Bruce Armstrong The Next Day 1990

Next to Meszaros’ sculpture at the entrance of the Walter and Eliza Hall Institute is Bruce Armstrong The Next Day 1990. It is was purchased as a complete statue from Armstrong with funds donated by Dame Elizabeth Murdoch. A seated figure, solid and substantial, head bowed, reflecting inward; its archetypal form would speak to many people. Carved in a subtractive process from logs of red gum. The massive pieces of wood used are found material that Armstrong has salvaged. Other Armstrong sculptures around Melbourne include the well known Eagle on Wurundjeri Way. Armstrong is one of Melbourne’s public art giants. For more on his sculpture, see my blog post.

Holly O’Brien, Hope

Just across Royal Parade on the University of Melbourne’s grounds is one of the Me and UooUoo sculpture trail. It is connected to my hospital sculpture theme because it is “the Royal Children’s Hospital Anniversary Art Trail”. Me and UooUoo are temporarily plonked down and don’t interact with the built or natural environment. Painted by local artists on the same round Uoo Uoo form, these sculptures form a trail, but you couldn’t walk it as it goes all the way to Geelong. This attractively painted one is Hope by Holly O’Brien, a final year student at Templestowe College. Among the many artists involved in this project, several street artists were involved, including Manda Lane, Mike Makatron, Be Free, and Ghostpatrol. And the corporate sponsorship, the art wash, is prominently displayed along the base.


Stuck on Stickers II

Kids love stickers. Bumper stickers and other self-adhesive messages have been around since 1935 when Stan ‘the Sticker Man’ Avery invented a machine to manufacture them. With street art stickers underwent a change in identity and context from promotional to person and from the bumper to the street.

Walk along any street, Melbourne, New York, Paris, Seoul or Singapore, you will see stickers. They may be on the backs of signs, on utility boxes, or elsewhere as local custom demands, but you will find them somewhere. And often in clusters.

There is a mystery to stickers because there is no way to determine what they mean until you look closely at them. Is it a kind of tag, street art or political, or is it advertising? Is it advertising or the logo manipulations, politics and puns of culture jamming? Maybe several, thinking about the politics around the “Sticker Lady” (aka Sam Lo) in Singapore. For these sets are not exclusive, and there is considerable overlap.

“Hello, my name is” one of the common kinds of stickers. An extension of tagging, slapping down an old conference name-tag sticker with the tag written on it, rather than risking writing the tag on the street. The linear progress along a route mapped by the placement of the same sticker.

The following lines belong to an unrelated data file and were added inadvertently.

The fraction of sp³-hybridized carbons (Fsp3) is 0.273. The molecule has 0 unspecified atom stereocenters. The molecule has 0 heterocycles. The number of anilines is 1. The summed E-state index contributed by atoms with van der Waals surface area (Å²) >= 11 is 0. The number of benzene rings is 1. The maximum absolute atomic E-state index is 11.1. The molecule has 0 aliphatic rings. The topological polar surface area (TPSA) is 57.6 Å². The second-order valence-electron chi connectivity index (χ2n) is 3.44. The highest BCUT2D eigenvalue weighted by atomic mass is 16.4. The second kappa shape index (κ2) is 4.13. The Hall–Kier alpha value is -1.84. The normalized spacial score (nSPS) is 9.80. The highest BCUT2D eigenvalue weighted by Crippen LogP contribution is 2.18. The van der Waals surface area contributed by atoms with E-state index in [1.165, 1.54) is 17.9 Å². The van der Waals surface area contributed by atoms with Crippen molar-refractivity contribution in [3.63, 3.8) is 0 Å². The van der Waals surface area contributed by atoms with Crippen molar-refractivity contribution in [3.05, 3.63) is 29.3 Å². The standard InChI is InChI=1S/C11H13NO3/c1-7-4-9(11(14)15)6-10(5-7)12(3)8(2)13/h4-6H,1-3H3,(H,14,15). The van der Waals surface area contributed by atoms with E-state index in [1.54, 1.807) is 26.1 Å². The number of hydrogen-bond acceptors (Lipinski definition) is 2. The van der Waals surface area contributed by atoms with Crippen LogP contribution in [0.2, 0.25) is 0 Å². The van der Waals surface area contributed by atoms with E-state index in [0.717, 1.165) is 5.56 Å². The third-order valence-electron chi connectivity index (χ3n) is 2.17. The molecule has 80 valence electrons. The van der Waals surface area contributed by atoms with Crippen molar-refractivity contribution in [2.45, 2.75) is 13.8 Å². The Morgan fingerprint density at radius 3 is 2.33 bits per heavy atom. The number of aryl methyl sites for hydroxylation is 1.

Once identity became the stickers’ objective, like tags, a place with one sticker leads to more. The accretion of stickers in a location is like a dog pissing on a post to show other dogs that it was there. Sticker collects at way-posts. The collective greeting that stickers represent, gathering places around the city slowed down to the speed of sticker accretion. The Cherry Bar’s disused windows in AC/DC lane, the old elevator doors in the Degraves Street underpass, the backs of so many street signs, the supports for power poles…

I recognise many of the stickers in Melbourne, it is broader than just street artists and graffiti writers. There are stickers from people who are not street artists but are on the edge of street art: street art collectors, street art photographers and dog walkers. Contemporary artists join in condensing their philosophy down to an aphoristic slogan: “The truth is a copy” from Joel Gailer.

For more on stickers, there is my post from 2009 Stuck on Stickers.


Street Art Sculpture 11

This has been a big year for unauthorised public sculptural artwork; both for little and larger works, veterans and novices.

The Little Librarian up-cycles old books into new art using books for the support for the tiny installations. Unlike Tinky, The Little Librarian doesn’t use puns. The old books used would have been thrown out but have been made into something before being placed on walls. They don’t last long outside, due to the weather and, I assume, being ripped off by a passer-by. Tinky has continued to install miniature scenes on the street. Still, she is not the only street artist in Melbourne using HO scale figures.

There is a golden young woman’s head on a slender concrete plinth on the island inhabited by ibis in Coburg’s Lake Reserve. Last year a similar golden head of a man appeared atop a similar concrete plinth in Northcote’s All Nations Park (The Age reports).

The new sculpture’s placement on the island must have been strategically tricky as there is no bridge. This location avoids the Northcote bust’s problems whose plinth was knocked over shortly after it was installed. The Darebin Council restored it, deciding that it would remain in place for a year and then be auctioned with the proceeds donated to homelessness services.